Treatment of Newly Diagnosed Acute Lymphoblastic Leukemia in Children and Adolescents

  • End date
    Dec 20, 2026
  • participants needed
  • sponsor
    Dana-Farber Cancer Institute
Updated on 20 June 2022
lymphoid leukemia
adult t-cell leukemia/lymphoma
b-cell acute lymphoblastic leukemia
chemotherapy drug
conjugated bilirubin


Acute lymphoblastic leukemia (ALL) is the most common cancer diagnosed in children. The cancer comes from a cell in the blood called a lymphocyte. Normal lymphocytes are produced in the bone marrow (along with other blood cells) and help fight infections. In ALL, the cancerous lymphocytes are called lymphoblasts. They do not help fight infection and crowd out the normal blood cells in the bone marrow so that the body cannot make enough normal blood cells. ALL is always fatal if it is not treated. With current treatments, most children and adolescents with this disease will be cured.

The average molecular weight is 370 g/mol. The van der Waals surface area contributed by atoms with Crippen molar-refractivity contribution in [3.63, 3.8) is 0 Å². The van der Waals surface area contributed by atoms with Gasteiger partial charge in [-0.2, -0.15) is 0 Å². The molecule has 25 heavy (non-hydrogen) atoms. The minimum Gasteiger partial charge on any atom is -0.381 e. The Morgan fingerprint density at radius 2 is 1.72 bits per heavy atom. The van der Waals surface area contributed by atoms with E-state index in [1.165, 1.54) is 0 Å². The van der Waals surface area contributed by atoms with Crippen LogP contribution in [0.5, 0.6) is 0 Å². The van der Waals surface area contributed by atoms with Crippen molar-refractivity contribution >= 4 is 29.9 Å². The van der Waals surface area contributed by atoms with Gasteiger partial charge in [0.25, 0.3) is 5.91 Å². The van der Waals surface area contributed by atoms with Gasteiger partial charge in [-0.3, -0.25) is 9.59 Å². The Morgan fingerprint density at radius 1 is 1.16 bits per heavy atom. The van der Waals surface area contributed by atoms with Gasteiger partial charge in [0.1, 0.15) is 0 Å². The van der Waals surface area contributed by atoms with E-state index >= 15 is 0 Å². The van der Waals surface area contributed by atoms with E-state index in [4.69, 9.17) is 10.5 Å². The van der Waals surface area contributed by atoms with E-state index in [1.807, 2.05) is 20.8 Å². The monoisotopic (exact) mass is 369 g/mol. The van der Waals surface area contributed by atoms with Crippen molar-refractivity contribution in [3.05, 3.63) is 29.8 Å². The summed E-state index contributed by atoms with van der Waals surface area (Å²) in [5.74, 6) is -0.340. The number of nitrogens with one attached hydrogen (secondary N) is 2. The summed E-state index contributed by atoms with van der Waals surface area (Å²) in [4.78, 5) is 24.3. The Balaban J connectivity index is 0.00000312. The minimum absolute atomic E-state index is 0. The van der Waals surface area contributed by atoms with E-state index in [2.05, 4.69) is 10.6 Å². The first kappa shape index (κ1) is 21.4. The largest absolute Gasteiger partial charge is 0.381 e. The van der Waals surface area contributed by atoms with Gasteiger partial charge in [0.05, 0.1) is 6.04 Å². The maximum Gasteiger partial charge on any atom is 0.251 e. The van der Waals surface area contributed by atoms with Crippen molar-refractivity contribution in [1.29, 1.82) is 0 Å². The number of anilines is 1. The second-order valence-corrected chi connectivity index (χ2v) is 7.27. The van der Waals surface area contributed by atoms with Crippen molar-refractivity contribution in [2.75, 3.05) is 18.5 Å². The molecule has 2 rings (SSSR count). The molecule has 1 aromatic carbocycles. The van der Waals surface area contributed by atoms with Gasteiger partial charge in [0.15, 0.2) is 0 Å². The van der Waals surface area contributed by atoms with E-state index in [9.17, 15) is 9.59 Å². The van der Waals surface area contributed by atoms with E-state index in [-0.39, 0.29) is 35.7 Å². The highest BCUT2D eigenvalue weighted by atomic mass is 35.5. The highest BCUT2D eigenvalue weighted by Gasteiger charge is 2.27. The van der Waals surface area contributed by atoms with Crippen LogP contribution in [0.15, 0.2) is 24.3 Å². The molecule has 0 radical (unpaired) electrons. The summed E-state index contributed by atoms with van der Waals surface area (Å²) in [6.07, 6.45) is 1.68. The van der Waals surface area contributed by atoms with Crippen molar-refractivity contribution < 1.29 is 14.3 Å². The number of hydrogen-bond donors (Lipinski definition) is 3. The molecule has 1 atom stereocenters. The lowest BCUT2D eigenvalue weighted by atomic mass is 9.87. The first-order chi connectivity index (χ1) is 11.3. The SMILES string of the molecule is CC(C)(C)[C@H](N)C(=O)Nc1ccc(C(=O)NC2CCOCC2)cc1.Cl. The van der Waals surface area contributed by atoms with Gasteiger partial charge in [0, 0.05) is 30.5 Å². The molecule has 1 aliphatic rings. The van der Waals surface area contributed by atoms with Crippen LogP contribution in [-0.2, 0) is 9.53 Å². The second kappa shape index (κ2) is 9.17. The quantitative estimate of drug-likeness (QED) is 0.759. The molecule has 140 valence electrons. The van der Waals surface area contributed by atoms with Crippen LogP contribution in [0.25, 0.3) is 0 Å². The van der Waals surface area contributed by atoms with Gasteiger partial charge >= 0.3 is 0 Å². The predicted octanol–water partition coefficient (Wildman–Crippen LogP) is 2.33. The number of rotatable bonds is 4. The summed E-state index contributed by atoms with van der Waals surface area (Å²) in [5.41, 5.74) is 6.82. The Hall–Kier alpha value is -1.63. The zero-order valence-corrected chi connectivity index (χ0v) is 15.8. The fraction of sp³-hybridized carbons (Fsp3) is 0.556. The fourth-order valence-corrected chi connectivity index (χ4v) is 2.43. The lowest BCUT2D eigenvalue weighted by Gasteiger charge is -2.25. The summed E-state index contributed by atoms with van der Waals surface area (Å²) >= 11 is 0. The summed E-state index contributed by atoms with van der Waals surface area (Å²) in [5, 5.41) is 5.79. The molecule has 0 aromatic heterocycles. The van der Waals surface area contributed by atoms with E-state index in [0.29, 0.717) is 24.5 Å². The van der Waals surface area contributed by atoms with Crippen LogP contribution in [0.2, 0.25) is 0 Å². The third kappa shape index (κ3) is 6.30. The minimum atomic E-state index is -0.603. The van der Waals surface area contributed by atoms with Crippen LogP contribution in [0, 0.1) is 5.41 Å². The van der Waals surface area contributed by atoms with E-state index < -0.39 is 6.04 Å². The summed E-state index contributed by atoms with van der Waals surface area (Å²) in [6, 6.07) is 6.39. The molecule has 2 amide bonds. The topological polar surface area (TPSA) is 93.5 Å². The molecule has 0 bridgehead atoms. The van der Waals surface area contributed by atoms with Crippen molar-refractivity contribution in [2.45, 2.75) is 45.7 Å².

The standard treatment for ALL involves about 2 years of chemotherapy. The drugs that are used, and the doses of the drugs, are similar but not identical for all children and adolescents with ALL. Some children and adolescents receive stronger treatment, especially during the first several months. A number of factors are used to decide how strong the treatment should be to give the best chance for cure. These factors are called "risk factors". This trial is studying the use of a new, updated set of risk factors to decide how strong the treatment will be. The study also will test a new way of dosing a chemotherapy drug called pegaspargase (which is part of the standard treatment for ALL) based on checking levels of the drug in the blood and adjusting the dose based on the levels.